The media are very difficult to believe, I rarely believe anything that\’s \’fed\’ to me on the news and I find it difficult to even watch some documentaries due to me wanting to question the \’facts\’, there are frequently very biased views and the reporter (in my opinion) usually forces (to a degree) their view. I now no longer even bother buying newspapers because some of the articles based on research are pitiful (articles based on poor quality research).
     
         It\’s a shame that in a \’free country\’ (?) that balanced views aren\’t taken into account and that the media put spin on everything. I think it\’s sad.

  17. Sredni says:

    Ian, you aren\’t exactly a stranger to the use of loaded language yourself, are you?  "Industrial action" is a weasel phrase if ever there was one: but it sounds so much more measured and reasonable than "strike" or "go-slow".Strikes ARE threatened (rather than discussed or planned), because the sole purpose of striking is to force the other side to do something that it otherwise wouldn\’t do.You say that the media are wrong to highlight inconvenience and/or real loss and suffering caused by strikes.  As the whole point of a strike is to inflict such damage – whether to an employer, its customers, or the public at large – it would surely be "partisan", "disingenuous", and "bad" to ignore it.  I am old enough to have been an adult during the winter of discontent: it was shameful.  Its continuing notoriety is something for which the unions and their sympathisers have no one to blame but themselves.I am also old enough to have been forced into membership of the National Union of Railwaymen because it had a closed shop agreement with British Rail.  No union dues, no job: perilously close to extortion, I\’d say.  But you still wonder why union leaders are called "bosses" or barons".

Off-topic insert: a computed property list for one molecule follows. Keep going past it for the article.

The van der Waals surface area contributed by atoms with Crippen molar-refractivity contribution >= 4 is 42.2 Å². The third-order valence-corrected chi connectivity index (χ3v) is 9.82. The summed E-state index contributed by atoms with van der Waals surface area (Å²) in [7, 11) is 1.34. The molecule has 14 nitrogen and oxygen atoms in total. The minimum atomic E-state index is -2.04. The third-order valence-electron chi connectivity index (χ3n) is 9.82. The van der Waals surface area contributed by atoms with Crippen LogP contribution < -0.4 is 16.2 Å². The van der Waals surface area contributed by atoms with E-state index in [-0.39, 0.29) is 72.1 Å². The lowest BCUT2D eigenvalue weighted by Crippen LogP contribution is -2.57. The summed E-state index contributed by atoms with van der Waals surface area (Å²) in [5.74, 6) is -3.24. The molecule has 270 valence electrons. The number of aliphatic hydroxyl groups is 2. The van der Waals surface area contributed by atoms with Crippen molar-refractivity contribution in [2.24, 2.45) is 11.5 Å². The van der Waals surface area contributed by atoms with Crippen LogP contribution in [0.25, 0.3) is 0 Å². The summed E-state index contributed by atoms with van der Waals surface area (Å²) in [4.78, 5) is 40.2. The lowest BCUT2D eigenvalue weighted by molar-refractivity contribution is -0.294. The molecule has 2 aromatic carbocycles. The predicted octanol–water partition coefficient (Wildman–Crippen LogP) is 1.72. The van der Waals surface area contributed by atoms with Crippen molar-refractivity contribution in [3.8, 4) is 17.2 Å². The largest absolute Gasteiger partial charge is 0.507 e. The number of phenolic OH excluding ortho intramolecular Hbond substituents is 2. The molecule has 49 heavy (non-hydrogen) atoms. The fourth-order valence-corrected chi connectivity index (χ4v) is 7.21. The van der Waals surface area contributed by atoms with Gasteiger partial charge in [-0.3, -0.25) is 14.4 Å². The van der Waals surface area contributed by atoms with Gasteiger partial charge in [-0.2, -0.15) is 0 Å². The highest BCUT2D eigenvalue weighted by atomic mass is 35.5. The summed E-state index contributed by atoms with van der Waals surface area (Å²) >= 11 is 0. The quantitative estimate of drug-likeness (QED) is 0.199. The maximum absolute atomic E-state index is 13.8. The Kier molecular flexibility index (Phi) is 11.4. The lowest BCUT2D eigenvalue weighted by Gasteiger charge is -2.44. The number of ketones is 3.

18. Trevor says:

    In response, the press does not completely reflect the opinion of the masses, the truth being that the press is largely controlled and manipulated by a few with their own party political ideals and preferences. I do believe it is both crude and irresponisble as is much reporting today, sensationalist and in reality very poor journalism. The press holds to much sway into todays political forum, which is clearly displayed in all recent policies of the tories, maybe they should get the editors of these papers on their front bench, in reality it would make little difference. No I am not a public sector worker and thank god for that, because they are abused quite literally from all corners. People ask why society is going so wrong, crime is on the rise etc, maybe, just maybe its because families work harder than ever before, with even smaler rewards for their services reflected more in public sector than private sector, longer hours, lower wages, meaning less quality time with the family and less time to spend with their children.

  19. Louise says:

    Its quiet simple… Thanks to the wonderful enconomic climate we are in, I have already been made redundant once this year, but didn\’t qualify for a pay out! I thankfully managed to find another job, but its at lower pay… Of course I want more, I want what I used to have… but if I asked let alone went on strike, with the way things are I would almost certainly be out of job no 2 in less than 6 months!  
    So it really galls me when other people, who are all adults capable of signing employment contracts decide they don\’t like the one they have and start chucking their dollies out of the pram.. and yes they are making demands… They are sitting in a meeting room having a conversation are they?